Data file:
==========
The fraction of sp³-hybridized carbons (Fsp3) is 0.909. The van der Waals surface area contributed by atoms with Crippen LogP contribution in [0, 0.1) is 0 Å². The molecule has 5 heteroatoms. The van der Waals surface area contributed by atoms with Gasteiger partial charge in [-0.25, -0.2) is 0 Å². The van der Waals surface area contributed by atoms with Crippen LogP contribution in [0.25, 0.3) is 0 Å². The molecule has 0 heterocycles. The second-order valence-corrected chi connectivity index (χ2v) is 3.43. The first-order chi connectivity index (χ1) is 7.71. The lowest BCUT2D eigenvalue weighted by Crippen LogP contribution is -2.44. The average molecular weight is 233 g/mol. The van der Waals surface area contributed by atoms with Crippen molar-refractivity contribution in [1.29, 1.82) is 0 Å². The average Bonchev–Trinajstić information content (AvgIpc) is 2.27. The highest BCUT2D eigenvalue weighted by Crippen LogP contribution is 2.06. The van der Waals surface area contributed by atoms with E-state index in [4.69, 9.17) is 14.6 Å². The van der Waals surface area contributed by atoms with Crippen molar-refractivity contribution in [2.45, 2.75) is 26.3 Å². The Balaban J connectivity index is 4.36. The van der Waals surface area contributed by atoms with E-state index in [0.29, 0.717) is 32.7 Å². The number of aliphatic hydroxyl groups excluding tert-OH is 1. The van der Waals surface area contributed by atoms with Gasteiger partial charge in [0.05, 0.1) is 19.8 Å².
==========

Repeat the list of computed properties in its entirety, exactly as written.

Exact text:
The fraction of sp³-hybridized carbons (Fsp3) is 0.909. The van der Waals surface area contributed by atoms with Crippen LogP contribution in [0, 0.1) is 0 Å². The molecule has 5 heteroatoms. The van der Waals surface area contributed by atoms with Gasteiger partial charge in [-0.25, -0.2) is 0 Å². The van der Waals surface area contributed by atoms with Crippen LogP contribution in [0.25, 0.3) is 0 Å². The molecule has 0 heterocycles. The second-order valence-corrected chi connectivity index (χ2v) is 3.43. The first-order chi connectivity index (χ1) is 7.71. The lowest BCUT2D eigenvalue weighted by Crippen LogP contribution is -2.44. The average molecular weight is 233 g/mol. The van der Waals surface area contributed by atoms with Crippen molar-refractivity contribution in [1.29, 1.82) is 0 Å². The average Bonchev–Trinajstić information content (AvgIpc) is 2.27. The highest BCUT2D eigenvalue weighted by Crippen LogP contribution is 2.06. The van der Waals surface area contributed by atoms with E-state index in [4.69, 9.17) is 14.6 Å². The van der Waals surface area contributed by atoms with Crippen molar-refractivity contribution in [2.45, 2.75) is 26.3 Å². The Balaban J connectivity index is 4.36. The van der Waals surface area contributed by atoms with E-state index in [0.29, 0.717) is 32.7 Å². The number of aliphatic hydroxyl groups excluding tert-OH is 1. The van der Waals surface area contributed by atoms with Gasteiger partial charge in [0.05, 0.1) is 19.8 Å².